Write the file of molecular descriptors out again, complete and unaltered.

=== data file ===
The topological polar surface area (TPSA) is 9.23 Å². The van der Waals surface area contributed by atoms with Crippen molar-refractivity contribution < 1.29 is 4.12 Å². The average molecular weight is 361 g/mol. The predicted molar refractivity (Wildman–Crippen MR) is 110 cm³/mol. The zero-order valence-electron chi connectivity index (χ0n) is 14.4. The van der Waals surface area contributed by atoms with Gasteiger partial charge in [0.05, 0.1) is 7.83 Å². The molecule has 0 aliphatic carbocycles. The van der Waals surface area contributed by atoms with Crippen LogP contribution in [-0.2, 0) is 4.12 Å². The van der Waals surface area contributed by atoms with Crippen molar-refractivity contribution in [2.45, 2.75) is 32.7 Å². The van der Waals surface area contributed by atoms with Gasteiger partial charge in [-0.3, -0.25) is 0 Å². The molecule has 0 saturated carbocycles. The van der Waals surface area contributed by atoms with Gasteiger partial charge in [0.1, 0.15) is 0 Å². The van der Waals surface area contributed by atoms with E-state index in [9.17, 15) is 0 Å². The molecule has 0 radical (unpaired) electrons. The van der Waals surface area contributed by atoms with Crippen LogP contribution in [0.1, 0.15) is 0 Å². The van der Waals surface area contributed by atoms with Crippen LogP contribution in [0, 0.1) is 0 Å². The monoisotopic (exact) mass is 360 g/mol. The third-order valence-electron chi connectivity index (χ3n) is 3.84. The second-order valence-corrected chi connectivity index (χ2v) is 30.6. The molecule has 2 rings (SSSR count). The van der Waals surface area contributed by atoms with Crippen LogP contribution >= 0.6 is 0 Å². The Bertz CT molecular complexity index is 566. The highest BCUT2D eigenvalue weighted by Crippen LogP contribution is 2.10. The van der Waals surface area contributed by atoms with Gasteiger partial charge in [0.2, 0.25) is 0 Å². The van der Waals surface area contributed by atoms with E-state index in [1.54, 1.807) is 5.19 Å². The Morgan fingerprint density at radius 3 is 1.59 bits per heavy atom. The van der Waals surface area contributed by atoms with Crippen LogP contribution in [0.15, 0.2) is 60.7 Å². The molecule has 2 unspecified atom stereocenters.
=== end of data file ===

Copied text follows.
The topological polar surface area (TPSA) is 9.23 Å². The van der Waals surface area contributed by atoms with Crippen molar-refractivity contribution < 1.29 is 4.12 Å². The average molecular weight is 361 g/mol. The predicted molar refractivity (Wildman–Crippen MR) is 110 cm³/mol. The zero-order valence-electron chi connectivity index (χ0n) is 14.4. The van der Waals surface area contributed by atoms with Gasteiger partial charge in [0.05, 0.1) is 7.83 Å². The molecule has 0 aliphatic carbocycles. The van der Waals surface area contributed by atoms with Crippen LogP contribution in [-0.2, 0) is 4.12 Å². The van der Waals surface area contributed by atoms with Crippen molar-refractivity contribution in [2.45, 2.75) is 32.7 Å². The van der Waals surface area contributed by atoms with Gasteiger partial charge in [-0.3, -0.25) is 0 Å². The molecule has 0 saturated carbocycles. The van der Waals surface area contributed by atoms with Gasteiger partial charge in [0.1, 0.15) is 0 Å². The van der Waals surface area contributed by atoms with E-state index in [9.17, 15) is 0 Å². The molecule has 0 radical (unpaired) electrons. The van der Waals surface area contributed by atoms with Crippen LogP contribution in [0.1, 0.15) is 0 Å². The van der Waals surface area contributed by atoms with Crippen LogP contribution in [0, 0.1) is 0 Å². The monoisotopic (exact) mass is 360 g/mol. The third-order valence-electron chi connectivity index (χ3n) is 3.84. The second-order valence-corrected chi connectivity index (χ2v) is 30.6. The molecule has 2 rings (SSSR count). The van der Waals surface area contributed by atoms with Crippen LogP contribution >= 0.6 is 0 Å². The Bertz CT molecular complexity index is 566. The highest BCUT2D eigenvalue weighted by Crippen LogP contribution is 2.10. The van der Waals surface area contributed by atoms with Gasteiger partial charge in [0.2, 0.25) is 0 Å². The van der Waals surface area contributed by atoms with E-state index in [1.54, 1.807) is 5.19 Å². The Morgan fingerprint density at radius 3 is 1.59 bits per heavy atom. The van der Waals surface area contributed by atoms with Crippen LogP contribution in [0.15, 0.2) is 60.7 Å². The molecule has 2 unspecified atom stereocenters.